Image Source: プロアニ公式 on Twitter
In the 21st century, social media—networks that allow users to connect to others through things like text and pictures—exploded in popularity. It seems simple enough—post your current status, favorite things, or personal opinions. It’s a playground for people who don’t meet every day to mingle, exchange information, and find out what others are doing in their everyday lives. Although considered a fun pastime by some, it’s a second life to others. And when the digital becomes a second life, it can be hard not to take every action someone else takes just as seriously as in “reality.” Imagine trying to be a creator where everything you make is open to criticism on the world wide web.
TSUKIPRO THE ANIMATION brings up a pretty real problem: How seriously should we take the actions of others on social media? The male idols of the boy band Soara get a letter from a fan for the advice section of their radio show. The fan runs a blog where he/she uploads pictures of cats. That’s it. But after a while, a certain person began liking pretty much every single picture he/she posted, and the two eventually became friends. However, as of late, the person on the other end has stopped liking the fan’s post, and this makes him/her worried.
It’s just a pastime, isn’t it? It’s just the internet, right? It’s nothing to take serious, right? While some might just say “it’s just social media,” surprisingly, the boys of Soara take the problem fairly seriously, with the leader Sora going so far as to say that he’s had a similar experience. As the composer for the band, it hurt to see rude comments about his creations on places like Twitter, where everyone freely voices their opinions. In the end, his friends had to tell him to just close his laptop and look away.
While getting upset about a lack of likes seems stupid when you say it out loud, it’s something that I’ve felt myself on a daily basis. I once had a friend. I’m not sure he’s a friend anymore, to be honest. We had a fight a while back, and then suddenly, he stopped liking anything I posted. I got likes from other people, so everything’s cool, right? But I saw him liking everyone else’s statuses except for mine. And it hurt. Just seeing one of those ruined my day. It made me feel horrible. We weren’t especially angry at each other, but he was obviously trying to avoid having me know he was paying any attention to me.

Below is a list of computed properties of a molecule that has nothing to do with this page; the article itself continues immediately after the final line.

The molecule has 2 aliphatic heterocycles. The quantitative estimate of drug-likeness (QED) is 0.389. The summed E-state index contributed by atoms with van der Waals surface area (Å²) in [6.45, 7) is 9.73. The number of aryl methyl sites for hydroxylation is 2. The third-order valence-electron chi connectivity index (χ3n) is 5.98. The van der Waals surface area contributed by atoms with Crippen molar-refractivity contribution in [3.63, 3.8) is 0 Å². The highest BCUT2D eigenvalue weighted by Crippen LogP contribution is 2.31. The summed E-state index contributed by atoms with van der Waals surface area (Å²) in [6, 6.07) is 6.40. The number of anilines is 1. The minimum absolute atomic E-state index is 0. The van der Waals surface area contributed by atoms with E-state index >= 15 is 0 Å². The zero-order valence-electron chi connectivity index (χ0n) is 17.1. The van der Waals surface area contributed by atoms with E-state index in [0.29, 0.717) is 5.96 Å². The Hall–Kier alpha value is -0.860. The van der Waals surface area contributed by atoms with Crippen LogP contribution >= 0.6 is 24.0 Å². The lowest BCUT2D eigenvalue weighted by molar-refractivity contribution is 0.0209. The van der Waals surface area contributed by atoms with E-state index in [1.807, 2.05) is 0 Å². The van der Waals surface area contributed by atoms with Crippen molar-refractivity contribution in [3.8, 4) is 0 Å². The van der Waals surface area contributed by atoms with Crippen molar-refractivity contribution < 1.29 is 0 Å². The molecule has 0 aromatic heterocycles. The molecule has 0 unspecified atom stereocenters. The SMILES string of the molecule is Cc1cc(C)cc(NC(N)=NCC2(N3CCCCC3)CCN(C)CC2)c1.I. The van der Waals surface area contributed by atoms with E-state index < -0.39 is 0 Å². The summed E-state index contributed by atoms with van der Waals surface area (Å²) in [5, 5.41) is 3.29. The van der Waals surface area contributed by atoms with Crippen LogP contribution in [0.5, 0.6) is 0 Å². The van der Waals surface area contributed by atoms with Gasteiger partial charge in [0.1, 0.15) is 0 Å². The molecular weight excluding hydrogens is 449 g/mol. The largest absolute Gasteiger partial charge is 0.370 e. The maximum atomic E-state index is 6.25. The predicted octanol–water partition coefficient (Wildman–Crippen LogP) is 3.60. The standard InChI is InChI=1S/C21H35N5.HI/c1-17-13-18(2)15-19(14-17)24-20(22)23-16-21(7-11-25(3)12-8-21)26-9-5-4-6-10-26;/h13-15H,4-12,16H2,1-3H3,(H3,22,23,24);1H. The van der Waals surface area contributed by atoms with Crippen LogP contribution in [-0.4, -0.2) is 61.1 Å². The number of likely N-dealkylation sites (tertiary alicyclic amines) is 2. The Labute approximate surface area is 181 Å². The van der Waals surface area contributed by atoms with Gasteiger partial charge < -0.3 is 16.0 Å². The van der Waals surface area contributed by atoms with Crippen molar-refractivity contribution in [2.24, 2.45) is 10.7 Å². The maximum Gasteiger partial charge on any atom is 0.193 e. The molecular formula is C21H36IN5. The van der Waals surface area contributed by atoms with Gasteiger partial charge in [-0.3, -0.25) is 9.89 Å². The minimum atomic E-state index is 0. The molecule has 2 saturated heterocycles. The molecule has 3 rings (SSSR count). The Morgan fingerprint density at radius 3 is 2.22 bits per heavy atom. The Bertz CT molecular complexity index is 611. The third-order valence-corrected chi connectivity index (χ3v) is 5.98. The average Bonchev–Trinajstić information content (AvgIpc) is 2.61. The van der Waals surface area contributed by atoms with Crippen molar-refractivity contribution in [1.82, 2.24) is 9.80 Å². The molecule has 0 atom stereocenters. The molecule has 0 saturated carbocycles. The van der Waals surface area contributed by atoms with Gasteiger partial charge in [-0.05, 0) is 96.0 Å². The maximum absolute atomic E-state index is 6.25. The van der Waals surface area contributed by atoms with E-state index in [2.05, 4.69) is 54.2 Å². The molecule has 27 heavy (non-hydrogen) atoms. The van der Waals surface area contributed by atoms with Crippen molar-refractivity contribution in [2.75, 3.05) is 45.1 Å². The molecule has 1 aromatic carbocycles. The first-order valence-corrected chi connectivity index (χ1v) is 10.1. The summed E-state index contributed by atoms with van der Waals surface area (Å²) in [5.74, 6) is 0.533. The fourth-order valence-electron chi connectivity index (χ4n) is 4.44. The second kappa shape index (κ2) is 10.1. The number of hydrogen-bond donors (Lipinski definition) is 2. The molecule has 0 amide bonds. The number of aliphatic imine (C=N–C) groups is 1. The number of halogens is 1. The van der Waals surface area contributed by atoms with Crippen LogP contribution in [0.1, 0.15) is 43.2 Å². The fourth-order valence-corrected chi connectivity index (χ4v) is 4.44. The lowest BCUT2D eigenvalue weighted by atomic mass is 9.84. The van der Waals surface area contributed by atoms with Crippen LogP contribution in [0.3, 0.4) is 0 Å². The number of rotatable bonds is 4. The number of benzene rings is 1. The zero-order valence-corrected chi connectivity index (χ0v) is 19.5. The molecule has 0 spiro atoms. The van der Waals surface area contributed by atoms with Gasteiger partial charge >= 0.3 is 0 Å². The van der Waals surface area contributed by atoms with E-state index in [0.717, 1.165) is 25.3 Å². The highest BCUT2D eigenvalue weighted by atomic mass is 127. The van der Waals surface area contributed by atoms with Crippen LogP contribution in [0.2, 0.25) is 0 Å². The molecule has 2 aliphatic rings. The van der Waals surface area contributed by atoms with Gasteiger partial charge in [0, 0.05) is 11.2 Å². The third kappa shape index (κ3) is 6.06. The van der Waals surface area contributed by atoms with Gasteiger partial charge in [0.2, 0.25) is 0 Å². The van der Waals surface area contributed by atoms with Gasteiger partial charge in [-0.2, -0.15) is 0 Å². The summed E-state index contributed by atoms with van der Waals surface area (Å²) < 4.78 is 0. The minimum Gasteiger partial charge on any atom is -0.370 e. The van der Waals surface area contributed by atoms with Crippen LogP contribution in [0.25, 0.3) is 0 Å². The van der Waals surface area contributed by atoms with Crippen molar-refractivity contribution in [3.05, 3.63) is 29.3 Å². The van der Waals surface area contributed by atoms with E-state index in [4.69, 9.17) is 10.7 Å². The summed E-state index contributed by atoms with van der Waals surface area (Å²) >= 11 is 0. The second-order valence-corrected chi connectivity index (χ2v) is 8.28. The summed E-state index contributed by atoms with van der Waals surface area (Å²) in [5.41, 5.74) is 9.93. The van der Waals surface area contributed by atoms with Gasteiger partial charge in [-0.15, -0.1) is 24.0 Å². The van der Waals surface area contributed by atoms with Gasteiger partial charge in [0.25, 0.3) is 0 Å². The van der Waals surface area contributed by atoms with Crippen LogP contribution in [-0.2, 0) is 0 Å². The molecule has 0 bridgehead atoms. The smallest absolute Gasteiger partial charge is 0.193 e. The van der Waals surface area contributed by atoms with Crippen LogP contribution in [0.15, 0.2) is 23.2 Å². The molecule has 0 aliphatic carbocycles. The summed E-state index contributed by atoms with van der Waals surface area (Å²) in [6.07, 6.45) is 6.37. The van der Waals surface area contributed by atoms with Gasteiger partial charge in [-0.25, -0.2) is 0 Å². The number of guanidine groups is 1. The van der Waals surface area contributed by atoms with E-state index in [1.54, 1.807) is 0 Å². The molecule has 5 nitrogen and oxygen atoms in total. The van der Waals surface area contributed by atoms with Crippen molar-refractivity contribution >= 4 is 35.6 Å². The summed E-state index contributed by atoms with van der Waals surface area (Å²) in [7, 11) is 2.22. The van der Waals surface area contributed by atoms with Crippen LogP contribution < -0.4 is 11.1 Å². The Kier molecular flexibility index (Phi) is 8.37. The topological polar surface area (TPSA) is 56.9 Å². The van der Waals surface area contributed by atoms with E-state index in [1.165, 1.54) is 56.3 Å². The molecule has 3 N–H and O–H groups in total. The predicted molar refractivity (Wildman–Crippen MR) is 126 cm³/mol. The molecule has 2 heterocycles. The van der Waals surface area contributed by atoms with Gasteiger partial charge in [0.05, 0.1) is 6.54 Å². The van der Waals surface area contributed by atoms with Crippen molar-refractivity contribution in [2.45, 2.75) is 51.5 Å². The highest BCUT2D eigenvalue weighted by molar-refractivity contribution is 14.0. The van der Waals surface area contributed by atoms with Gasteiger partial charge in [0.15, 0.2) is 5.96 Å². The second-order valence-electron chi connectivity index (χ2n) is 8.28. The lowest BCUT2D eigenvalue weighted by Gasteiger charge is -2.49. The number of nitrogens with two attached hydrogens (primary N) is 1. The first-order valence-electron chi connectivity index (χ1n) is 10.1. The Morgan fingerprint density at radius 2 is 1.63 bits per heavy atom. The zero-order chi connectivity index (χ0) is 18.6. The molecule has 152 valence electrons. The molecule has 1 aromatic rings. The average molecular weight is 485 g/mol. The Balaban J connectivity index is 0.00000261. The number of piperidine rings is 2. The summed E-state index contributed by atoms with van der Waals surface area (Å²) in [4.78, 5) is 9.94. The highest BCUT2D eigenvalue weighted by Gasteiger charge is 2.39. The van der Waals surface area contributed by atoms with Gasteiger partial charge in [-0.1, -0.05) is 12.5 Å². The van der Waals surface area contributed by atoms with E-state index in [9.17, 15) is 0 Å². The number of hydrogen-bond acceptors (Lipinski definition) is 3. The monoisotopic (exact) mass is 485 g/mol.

On the other hand, when my seniors in the industry who are very busy but still take the time to like my statuses do so, it can make my entire day. It gives me a jolt of mental energy to push on. Of course, on the other hand, if someone likes every single status I have, it can feel cheap and not worth much.
It might just be the click of a mouse, but at this point, social media is a second life for many people. Just because it is through a screen, the emotional impact does not change. It’s still people behind the screen affecting someone on the other side, no matter the method. However, as Sora learns, it might just be best to separate yourself from the digital playground in order to let you separate from all the haters.
While people not in the spotlight might get less exposure, there have been multiple famous voice actresses in Japan that have quit Twitter as a result of harassment. For example, Sumire Uesaka of The iDOLM@STER Cinderella Girls and Restaurant to Another World fame quit Twitter not too long ago because of what she called “an unmanageable amount of heartless Tweets” sent to her as replies. Even from people you don’t know, the negativity from others can build up and cause stress in the real world, and famous people usually have to take the brunt of this the most due to their recognition.
But even when I say the “real world,” social media is the real world, just as it is real to make a phone call to someone. Though you can’t see someone’s face, you are still emotionally connecting with someone in some way. Though troubles like a “decrease in likes” might seem trivial, as social media becomes more and more of a necessity in not only our personal lives but also private, the problems we face without standing physically in front of each other become more and more prevalent, but that doesn’t make them any less real. And the emotional pain that weighs down on one’s shoulders isn’t any less real either.
TSUKIPRO THE ANIMATION is streaming on Crunchyroll with English subtitles.